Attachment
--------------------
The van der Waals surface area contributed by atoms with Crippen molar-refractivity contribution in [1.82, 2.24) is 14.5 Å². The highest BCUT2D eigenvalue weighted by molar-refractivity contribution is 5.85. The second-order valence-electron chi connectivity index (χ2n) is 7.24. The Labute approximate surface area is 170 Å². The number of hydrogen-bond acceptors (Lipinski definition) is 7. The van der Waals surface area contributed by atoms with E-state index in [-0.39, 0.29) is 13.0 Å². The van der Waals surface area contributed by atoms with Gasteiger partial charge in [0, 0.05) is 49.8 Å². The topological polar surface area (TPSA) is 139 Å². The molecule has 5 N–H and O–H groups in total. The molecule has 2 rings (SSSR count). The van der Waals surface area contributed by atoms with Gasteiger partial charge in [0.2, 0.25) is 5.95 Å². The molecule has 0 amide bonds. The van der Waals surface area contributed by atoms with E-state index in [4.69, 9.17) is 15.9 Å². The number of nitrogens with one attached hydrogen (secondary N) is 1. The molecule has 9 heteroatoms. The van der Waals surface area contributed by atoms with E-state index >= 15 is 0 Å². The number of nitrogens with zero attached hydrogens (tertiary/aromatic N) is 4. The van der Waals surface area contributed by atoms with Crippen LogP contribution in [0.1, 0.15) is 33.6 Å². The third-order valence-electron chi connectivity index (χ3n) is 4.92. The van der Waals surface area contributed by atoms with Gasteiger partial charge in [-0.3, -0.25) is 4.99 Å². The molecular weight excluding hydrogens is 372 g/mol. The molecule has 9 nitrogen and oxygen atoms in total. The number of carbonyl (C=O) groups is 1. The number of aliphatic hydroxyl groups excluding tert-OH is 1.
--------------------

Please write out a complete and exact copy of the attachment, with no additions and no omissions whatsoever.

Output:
The van der Waals surface area contributed by atoms with Crippen molar-refractivity contribution in [1.82, 2.24) is 14.5 Å². The highest BCUT2D eigenvalue weighted by molar-refractivity contribution is 5.85. The second-order valence-electron chi connectivity index (χ2n) is 7.24. The Labute approximate surface area is 170 Å². The number of hydrogen-bond acceptors (Lipinski definition) is 7. The van der Waals surface area contributed by atoms with E-state index in [-0.39, 0.29) is 13.0 Å². The van der Waals surface area contributed by atoms with Gasteiger partial charge in [0, 0.05) is 49.8 Å². The topological polar surface area (TPSA) is 139 Å². The molecule has 5 N–H and O–H groups in total. The molecule has 2 rings (SSSR count). The van der Waals surface area contributed by atoms with Gasteiger partial charge in [0.2, 0.25) is 5.95 Å². The molecule has 0 amide bonds. The van der Waals surface area contributed by atoms with E-state index in [4.69, 9.17) is 15.9 Å². The number of nitrogens with one attached hydrogen (secondary N) is 1. The molecule has 9 heteroatoms. The van der Waals surface area contributed by atoms with E-state index >= 15 is 0 Å². The number of nitrogens with zero attached hydrogens (tertiary/aromatic N) is 4. The van der Waals surface area contributed by atoms with Crippen LogP contribution in [0.1, 0.15) is 33.6 Å². The third-order valence-electron chi connectivity index (χ3n) is 4.92. The van der Waals surface area contributed by atoms with Gasteiger partial charge in [-0.3, -0.25) is 4.99 Å². The molecular weight excluding hydrogens is 372 g/mol. The molecule has 9 nitrogen and oxygen atoms in total. The number of carbonyl (C=O) groups is 1. The number of aliphatic hydroxyl groups excluding tert-OH is 1.